The company most of you know as Amazon is the one that sends you your online orders in the brown boxes with the smile on the side. That’s where we started, and retail remains our largest business by far, accounting for over 80% of our total revenue. The very nature of that business is getting products to customers. Those operations need to be close to customers, and we can’t outsource these jobs to China or anywhere else. To fulfill our promises to customers in this country, we need American workers to get products to American customers. When customers shop on Amazon, they are helping to create jobs in their local communities. As a result, Amazon directly employs a million people, many of them entry-level and paid by the hour. We don’t just employ highly educated computer scientists and MBAs in Seattle and Silicon Valley. We hire and train hundreds of thousands of people in states across the country such as West Virginia, Tennessee, Kansas, and Idaho. These employees are package stowers, mechanics, and plant managers. For many, it’s their first job. For some, these jobs are a stepping stone to other careers, and we are proud to help them with that. We are spending more than $700 million to give more than 100,000 Amazon employees access to training programs in fields such as healthcare, transportation, machine learning, and cloud computing. That program is called Career Choice, and we pay 95% of tuition and fees toward a certificate or diploma for in-demand, high-paying fields, regardless of whether it’s relevant to a career at Amazon. … Not every business takes this customer-first approach, but we do, and it’s our greatest strength.”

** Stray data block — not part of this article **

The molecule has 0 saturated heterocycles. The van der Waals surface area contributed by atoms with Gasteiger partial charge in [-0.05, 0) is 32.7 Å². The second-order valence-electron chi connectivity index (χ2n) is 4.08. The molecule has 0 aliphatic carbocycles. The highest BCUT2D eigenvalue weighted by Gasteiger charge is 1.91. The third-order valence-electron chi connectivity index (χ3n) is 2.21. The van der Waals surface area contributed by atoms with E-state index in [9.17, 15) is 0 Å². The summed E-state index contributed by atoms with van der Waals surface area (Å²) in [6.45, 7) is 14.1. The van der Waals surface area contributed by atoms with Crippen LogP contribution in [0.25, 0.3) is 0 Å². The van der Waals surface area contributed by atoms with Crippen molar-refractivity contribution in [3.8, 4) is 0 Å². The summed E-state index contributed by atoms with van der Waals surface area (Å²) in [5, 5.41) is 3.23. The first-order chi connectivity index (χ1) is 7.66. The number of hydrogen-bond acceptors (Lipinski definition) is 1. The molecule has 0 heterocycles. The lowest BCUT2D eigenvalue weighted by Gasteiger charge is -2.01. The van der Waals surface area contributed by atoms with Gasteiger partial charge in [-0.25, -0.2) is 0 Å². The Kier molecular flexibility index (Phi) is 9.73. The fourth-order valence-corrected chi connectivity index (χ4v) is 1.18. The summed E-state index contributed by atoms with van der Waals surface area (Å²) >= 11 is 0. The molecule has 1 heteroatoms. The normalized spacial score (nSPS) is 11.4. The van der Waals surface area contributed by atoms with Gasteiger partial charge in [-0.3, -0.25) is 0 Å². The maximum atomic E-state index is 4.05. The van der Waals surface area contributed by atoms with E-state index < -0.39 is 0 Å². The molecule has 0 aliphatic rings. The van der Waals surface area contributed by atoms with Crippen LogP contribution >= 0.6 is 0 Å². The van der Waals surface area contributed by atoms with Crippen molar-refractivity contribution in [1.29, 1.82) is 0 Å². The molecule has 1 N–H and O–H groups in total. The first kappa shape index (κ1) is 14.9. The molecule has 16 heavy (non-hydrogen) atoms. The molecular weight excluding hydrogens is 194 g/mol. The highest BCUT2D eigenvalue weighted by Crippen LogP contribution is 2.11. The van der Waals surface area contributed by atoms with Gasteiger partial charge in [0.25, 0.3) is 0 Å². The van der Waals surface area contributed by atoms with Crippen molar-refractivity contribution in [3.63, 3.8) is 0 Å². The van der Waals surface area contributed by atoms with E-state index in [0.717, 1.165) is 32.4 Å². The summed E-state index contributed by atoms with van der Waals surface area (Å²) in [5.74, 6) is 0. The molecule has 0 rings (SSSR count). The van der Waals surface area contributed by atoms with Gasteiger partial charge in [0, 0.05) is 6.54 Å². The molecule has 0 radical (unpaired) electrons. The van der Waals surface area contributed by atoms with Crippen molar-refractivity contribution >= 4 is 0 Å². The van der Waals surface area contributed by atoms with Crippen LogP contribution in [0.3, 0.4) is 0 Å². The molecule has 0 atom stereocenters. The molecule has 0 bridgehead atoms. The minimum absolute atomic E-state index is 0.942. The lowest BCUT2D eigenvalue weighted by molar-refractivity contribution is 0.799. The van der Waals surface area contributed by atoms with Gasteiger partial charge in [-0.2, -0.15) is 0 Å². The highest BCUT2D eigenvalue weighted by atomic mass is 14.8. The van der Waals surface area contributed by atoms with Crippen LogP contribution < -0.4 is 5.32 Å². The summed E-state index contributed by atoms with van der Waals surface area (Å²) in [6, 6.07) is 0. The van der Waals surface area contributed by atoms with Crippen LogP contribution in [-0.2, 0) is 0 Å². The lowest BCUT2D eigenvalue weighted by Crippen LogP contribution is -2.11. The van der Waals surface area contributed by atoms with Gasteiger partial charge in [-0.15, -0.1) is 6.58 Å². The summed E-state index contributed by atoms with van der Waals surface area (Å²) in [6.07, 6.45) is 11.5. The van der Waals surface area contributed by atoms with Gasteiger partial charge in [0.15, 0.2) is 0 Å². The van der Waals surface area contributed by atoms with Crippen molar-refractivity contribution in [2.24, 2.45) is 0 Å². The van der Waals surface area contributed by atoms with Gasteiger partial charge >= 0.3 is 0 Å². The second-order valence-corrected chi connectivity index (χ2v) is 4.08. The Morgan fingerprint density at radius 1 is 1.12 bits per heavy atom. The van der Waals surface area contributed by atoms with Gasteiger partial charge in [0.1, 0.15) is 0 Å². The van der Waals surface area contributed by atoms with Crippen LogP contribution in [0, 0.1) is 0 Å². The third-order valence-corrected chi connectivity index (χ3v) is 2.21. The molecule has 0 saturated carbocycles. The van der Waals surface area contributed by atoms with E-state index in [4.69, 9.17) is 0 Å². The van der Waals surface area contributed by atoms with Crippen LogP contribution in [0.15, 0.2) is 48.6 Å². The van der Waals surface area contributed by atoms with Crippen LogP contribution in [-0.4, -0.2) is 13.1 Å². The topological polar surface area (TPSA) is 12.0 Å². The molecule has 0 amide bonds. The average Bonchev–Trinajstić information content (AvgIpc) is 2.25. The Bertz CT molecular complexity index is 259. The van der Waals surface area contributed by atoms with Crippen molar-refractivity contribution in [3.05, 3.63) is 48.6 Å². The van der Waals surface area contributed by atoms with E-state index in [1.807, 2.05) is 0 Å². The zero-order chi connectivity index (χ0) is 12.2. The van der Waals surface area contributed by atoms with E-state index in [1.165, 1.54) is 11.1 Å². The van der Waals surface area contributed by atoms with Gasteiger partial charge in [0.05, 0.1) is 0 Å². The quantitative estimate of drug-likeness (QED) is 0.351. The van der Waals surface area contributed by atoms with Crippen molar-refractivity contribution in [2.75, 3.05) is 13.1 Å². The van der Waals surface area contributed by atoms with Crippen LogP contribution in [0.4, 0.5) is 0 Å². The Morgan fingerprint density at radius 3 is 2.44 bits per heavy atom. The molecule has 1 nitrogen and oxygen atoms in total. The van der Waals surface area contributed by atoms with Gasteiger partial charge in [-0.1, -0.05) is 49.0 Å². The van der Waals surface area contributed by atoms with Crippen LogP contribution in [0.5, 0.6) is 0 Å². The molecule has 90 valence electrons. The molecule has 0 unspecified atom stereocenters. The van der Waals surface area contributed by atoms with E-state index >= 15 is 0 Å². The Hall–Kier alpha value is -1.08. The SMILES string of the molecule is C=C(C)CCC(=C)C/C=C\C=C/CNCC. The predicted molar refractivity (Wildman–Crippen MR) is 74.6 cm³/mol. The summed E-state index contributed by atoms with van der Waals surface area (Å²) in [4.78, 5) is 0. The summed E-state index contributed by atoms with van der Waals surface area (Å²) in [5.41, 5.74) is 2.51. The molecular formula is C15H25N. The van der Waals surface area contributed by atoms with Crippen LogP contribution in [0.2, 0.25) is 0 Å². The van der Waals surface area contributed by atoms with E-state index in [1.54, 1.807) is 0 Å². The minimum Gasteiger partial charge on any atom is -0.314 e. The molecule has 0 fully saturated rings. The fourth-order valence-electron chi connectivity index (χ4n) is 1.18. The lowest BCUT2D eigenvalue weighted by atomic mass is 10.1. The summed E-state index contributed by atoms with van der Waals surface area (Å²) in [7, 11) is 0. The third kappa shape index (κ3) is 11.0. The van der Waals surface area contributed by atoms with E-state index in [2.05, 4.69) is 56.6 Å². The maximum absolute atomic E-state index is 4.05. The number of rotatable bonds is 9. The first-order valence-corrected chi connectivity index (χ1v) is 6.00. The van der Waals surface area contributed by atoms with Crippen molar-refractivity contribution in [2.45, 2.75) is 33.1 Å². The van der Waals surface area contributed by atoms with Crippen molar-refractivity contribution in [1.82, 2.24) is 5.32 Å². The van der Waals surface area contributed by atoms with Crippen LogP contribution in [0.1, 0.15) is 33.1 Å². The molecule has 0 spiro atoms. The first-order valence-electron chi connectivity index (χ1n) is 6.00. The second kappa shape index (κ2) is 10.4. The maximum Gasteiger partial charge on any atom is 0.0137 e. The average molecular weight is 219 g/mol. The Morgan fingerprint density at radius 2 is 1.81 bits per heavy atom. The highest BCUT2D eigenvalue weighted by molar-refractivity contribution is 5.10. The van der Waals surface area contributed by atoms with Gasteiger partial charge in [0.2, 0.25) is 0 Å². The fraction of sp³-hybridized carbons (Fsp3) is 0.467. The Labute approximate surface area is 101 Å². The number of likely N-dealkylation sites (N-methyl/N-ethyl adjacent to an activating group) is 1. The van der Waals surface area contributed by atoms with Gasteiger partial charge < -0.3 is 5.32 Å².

That kind of leadership is what propelled Amazon to the top. Its success has allowed it to spread operations into other fields beyond retail. Bezos explained, “Amazon has invested more than $270 billion in the U.S. over the last decade. Beyond our own workforce, Amazon’s investments have created nearly 700,000 indirect jobs in fields like construction, building services, and hospitality. Our hiring and investments have brought much-needed jobs and added hundreds of millions of dollars in economic activity. … More than 80% of Amazon shares are owned by outsiders, and over the last 26 years — starting from zero — we’ve created more than $1 trillion of wealth for those outside shareholders. Who are those shareowners? They are pension funds: fire, police, and school teacher pension funds. Others are 401(k)s — mutual funds that own pieces of Amazon. University endowments, too, and the list goes on. Many people will retire better because of the wealth we’ve created for so many, and we’re enormously proud of this.”

 

Like most large, competitive companies, Amazon has taken missteps trying to gain market share and watchdogs do the right thing when those missteps are called into question. Nevertheless, Amazon is a tremendous success story that deserves admiration. The WSJ editorial team notes, “In a democracy, any accumulation of wealth and power will get political scrutiny, and the tech giants are taking their turn in the dock. … But the market usually does the best job of countering monopolies.”

 

Footnotes
[1] Editorial Board, “Big Tech’s Antitrust Paradox,” The Wall Street Journal, 29 July 2020.
[2] Shobhit Seth, “Amazon Effect,” Investopedia, 22 April 2020.
[3] Jeff Bezos, “Statement by Jeff Bezos to the U.S. House Committee on the Judiciary,” The Amazon Blog Day One, 28 July 2020.